Jessica Kiang
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For 129 reviews, this critic has graded:
  • 57% higher than the average critic
  • 3% same as the average critic
  • 40% lower than the average critic
On average, this critic grades 10.1 points higher than other critics. (0-100 point scale)

Jessica Kiang's Scores

  • Movies
  • TV
Average review score: 70
Highest review score: 100 Blue Is the Warmest Color
Lowest review score: 25 The Captive
Score distribution:
  1. Positive: 87 out of 129
  2. Negative: 7 out of 129
129 movie reviews
    • 34 Metascore
    • 58 Jessica Kiang
    An irreproachably tasteful, easily digestible but an unsurprising, undemanding watch.
    • 55 Metascore
    • 58 Jessica Kiang
    Though it's impressive in many technical and surface ways, The Croods lets us down on the essentials of character and story, and no amount of late-stage father/daughter bonding or vertiginous 3D cliffside tumbling can make up for that.
    • 53 Metascore
    • 58 Jessica Kiang
    A Single Shot does not add up to anywhere near the sum of its parts.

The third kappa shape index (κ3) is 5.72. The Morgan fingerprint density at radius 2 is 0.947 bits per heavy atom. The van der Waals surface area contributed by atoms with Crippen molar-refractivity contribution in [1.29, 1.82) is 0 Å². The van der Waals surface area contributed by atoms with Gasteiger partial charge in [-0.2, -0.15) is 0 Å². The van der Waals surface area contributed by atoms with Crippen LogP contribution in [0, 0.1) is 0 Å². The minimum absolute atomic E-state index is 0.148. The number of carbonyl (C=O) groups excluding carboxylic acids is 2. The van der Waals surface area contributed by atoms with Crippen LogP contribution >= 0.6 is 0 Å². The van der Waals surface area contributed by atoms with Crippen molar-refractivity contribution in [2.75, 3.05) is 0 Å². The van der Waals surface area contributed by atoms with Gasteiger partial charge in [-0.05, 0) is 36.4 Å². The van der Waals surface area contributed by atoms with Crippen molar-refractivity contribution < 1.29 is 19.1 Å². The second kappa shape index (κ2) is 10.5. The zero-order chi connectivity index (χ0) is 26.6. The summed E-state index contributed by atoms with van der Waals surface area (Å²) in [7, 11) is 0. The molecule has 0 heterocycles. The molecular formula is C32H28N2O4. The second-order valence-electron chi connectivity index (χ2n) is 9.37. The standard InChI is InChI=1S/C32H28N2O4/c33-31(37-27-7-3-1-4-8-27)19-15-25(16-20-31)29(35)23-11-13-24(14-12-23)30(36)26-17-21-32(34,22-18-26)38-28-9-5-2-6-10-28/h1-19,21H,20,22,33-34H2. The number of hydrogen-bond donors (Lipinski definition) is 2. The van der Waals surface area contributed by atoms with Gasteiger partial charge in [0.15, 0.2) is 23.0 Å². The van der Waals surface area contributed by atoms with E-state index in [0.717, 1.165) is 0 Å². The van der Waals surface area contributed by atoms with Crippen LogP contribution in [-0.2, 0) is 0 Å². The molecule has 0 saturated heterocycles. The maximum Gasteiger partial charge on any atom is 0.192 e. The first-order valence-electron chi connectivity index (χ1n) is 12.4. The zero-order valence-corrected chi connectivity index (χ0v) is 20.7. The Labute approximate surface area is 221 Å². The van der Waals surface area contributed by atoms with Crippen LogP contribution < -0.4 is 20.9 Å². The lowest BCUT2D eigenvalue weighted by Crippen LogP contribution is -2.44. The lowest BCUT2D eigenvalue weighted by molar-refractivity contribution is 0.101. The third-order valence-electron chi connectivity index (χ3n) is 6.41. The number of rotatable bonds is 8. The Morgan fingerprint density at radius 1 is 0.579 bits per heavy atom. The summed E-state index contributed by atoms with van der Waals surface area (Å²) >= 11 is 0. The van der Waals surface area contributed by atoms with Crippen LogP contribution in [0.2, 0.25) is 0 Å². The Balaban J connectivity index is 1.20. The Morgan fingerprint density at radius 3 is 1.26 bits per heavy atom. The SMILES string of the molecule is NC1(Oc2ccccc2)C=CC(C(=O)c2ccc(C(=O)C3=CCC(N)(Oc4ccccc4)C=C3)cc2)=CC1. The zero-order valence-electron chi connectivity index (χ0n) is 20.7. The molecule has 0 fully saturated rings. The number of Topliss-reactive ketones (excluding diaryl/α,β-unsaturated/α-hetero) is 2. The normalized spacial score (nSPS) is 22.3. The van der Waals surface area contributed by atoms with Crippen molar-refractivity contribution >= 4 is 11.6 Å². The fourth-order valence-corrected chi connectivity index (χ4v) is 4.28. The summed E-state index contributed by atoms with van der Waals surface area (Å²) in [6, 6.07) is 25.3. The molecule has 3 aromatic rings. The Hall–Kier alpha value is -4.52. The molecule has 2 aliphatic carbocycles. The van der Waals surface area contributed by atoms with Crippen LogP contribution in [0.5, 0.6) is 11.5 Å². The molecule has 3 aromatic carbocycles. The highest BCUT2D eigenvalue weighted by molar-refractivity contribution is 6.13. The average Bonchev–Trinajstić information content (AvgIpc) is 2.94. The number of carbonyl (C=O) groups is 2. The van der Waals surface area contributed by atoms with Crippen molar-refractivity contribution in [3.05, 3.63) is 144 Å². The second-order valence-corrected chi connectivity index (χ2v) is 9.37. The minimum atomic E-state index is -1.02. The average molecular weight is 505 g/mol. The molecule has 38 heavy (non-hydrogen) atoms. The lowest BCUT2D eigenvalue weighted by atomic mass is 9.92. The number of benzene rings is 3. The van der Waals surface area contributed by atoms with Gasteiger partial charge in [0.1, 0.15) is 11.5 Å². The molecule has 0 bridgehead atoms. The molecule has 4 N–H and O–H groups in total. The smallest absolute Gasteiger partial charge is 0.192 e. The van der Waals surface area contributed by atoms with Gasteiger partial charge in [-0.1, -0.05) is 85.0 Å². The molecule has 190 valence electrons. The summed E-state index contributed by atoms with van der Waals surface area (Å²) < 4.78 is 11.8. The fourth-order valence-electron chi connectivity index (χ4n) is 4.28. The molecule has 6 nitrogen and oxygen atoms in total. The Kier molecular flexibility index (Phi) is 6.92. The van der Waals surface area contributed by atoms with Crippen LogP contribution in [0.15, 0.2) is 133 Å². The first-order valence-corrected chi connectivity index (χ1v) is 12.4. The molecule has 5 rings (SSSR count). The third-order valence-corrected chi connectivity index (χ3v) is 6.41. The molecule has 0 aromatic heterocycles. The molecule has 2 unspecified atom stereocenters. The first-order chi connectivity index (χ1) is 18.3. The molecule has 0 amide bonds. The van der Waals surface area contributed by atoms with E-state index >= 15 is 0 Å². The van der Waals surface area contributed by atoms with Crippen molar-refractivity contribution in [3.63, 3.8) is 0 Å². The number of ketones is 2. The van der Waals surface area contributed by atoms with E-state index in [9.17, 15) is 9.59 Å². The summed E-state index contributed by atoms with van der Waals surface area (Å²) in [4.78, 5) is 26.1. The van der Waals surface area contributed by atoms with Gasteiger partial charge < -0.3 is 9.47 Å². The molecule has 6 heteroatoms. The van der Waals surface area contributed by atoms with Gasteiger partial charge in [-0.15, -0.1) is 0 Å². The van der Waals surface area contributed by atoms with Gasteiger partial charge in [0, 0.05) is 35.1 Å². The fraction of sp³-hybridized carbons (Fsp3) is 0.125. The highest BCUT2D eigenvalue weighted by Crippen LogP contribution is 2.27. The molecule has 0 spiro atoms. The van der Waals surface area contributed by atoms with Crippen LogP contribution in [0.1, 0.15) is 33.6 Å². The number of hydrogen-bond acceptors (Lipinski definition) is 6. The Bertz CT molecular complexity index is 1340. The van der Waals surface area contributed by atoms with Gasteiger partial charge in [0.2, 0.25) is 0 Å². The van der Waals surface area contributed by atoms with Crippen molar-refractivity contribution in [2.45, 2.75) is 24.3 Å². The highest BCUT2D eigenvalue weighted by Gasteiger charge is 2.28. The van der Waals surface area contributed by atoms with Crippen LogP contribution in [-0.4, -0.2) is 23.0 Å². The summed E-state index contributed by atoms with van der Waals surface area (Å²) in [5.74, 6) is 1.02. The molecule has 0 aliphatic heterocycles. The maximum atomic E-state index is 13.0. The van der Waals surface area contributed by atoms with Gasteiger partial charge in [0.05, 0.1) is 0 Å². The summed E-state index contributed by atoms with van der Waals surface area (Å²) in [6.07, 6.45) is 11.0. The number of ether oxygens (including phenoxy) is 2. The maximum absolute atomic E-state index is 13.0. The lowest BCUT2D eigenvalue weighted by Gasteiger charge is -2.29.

• 64 Metascore
    • 58 Jessica Kiang
    A loving and in fact overly adulatory genre film which is not so much a take on the revenge Western as a deeply faithful recreation of it, at times so faithful as to veer dangerously close to pastiche.
    • 41 Metascore
    • 58 Jessica Kiang
    For every moment of comedy that lands or drama that touches a nerve, there are ten of “why the bloody hell should I bloody care?” or “cry me a river, you had to sell your Brueghel.”
    • 66 Metascore
    • 58 Jessica Kiang
    It's a sterile affair, no ambiguity, no ambivalence, just people doing one thing and then another.
    • 39 Metascore
    • 58 Jessica Kiang
    Aloft and its icy landscapes and feel of gently dropping barometric pressure can only distract so far from what is essentially an overwrought melodrama that here and there tips over into heavy-handedness despite the restrained beauty of its images.